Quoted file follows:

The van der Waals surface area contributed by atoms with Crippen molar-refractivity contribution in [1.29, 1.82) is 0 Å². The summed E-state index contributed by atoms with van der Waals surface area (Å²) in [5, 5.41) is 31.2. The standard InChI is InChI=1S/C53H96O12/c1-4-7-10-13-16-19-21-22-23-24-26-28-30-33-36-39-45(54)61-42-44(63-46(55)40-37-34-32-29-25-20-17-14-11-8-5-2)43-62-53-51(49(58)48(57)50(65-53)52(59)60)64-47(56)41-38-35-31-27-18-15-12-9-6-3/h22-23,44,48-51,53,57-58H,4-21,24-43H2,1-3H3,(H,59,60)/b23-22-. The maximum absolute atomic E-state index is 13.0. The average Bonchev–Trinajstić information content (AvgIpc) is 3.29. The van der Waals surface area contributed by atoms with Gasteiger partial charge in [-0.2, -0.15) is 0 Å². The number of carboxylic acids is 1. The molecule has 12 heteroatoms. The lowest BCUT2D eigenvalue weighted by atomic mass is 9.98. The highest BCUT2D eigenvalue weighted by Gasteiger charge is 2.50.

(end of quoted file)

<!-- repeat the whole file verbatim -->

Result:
The van der Waals surface area contributed by atoms with Crippen molar-refractivity contribution in [1.29, 1.82) is 0 Å². The summed E-state index contributed by atoms with van der Waals surface area (Å²) in [5, 5.41) is 31.2. The standard InChI is InChI=1S/C53H96O12/c1-4-7-10-13-16-19-21-22-23-24-26-28-30-33-36-39-45(54)61-42-44(63-46(55)40-37-34-32-29-25-20-17-14-11-8-5-2)43-62-53-51(49(58)48(57)50(65-53)52(59)60)64-47(56)41-38-35-31-27-18-15-12-9-6-3/h22-23,44,48-51,53,57-58H,4-21,24-43H2,1-3H3,(H,59,60)/b23-22-. The maximum absolute atomic E-state index is 13.0. The average Bonchev–Trinajstić information content (AvgIpc) is 3.29. The van der Waals surface area contributed by atoms with Gasteiger partial charge in [-0.2, -0.15) is 0 Å². The number of carboxylic acids is 1. The molecule has 12 heteroatoms. The lowest BCUT2D eigenvalue weighted by atomic mass is 9.98. The highest BCUT2D eigenvalue weighted by Gasteiger charge is 2.50.